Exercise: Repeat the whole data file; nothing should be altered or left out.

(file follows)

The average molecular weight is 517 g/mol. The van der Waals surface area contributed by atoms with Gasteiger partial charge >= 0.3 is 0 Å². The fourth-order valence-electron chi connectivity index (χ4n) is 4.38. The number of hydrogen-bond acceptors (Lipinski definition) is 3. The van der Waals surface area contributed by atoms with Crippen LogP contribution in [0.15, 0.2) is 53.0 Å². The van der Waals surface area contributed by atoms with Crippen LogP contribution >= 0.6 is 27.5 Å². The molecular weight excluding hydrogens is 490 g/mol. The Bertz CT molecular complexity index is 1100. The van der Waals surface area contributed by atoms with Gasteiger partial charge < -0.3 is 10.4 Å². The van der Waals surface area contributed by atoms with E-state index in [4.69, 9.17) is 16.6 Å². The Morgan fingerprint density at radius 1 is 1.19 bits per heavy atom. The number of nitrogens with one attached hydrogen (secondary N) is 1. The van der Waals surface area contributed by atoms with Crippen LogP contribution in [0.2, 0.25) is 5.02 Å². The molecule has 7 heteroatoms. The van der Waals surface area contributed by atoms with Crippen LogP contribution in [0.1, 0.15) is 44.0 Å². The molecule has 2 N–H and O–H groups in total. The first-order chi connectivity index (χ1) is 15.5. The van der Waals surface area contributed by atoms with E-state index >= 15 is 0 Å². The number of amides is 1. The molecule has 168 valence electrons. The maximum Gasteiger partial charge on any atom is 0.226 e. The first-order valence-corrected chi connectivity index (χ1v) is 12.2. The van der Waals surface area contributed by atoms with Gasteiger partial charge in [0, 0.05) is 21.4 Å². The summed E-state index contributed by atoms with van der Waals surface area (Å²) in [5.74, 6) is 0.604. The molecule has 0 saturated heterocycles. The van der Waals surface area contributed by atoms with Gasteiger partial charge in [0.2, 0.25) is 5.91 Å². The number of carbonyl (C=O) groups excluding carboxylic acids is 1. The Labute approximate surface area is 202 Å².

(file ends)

The average molecular weight is 517 g/mol. The van der Waals surface area contributed by atoms with Gasteiger partial charge >= 0.3 is 0 Å². The fourth-order valence-electron chi connectivity index (χ4n) is 4.38. The number of hydrogen-bond acceptors (Lipinski definition) is 3. The van der Waals surface area contributed by atoms with Crippen LogP contribution in [0.15, 0.2) is 53.0 Å². The van der Waals surface area contributed by atoms with Crippen LogP contribution >= 0.6 is 27.5 Å². The molecular weight excluding hydrogens is 490 g/mol. The Bertz CT molecular complexity index is 1100. The van der Waals surface area contributed by atoms with Gasteiger partial charge < -0.3 is 10.4 Å². The van der Waals surface area contributed by atoms with E-state index in [4.69, 9.17) is 16.6 Å². The Morgan fingerprint density at radius 1 is 1.19 bits per heavy atom. The number of nitrogens with one attached hydrogen (secondary N) is 1. The van der Waals surface area contributed by atoms with Crippen LogP contribution in [0.2, 0.25) is 5.02 Å². The molecule has 7 heteroatoms. The van der Waals surface area contributed by atoms with Crippen LogP contribution in [0.1, 0.15) is 44.0 Å². The molecule has 2 N–H and O–H groups in total. The first-order chi connectivity index (χ1) is 15.5. The van der Waals surface area contributed by atoms with E-state index >= 15 is 0 Å². The number of amides is 1. The molecule has 168 valence electrons. The maximum Gasteiger partial charge on any atom is 0.226 e. The first-order valence-corrected chi connectivity index (χ1v) is 12.2. The van der Waals surface area contributed by atoms with Gasteiger partial charge in [0, 0.05) is 21.4 Å². The summed E-state index contributed by atoms with van der Waals surface area (Å²) in [5.74, 6) is 0.604. The molecule has 0 saturated heterocycles. The van der Waals surface area contributed by atoms with Gasteiger partial charge in [0.2, 0.25) is 5.91 Å². The number of carbonyl (C=O) groups excluding carboxylic acids is 1. The Labute approximate surface area is 202 Å².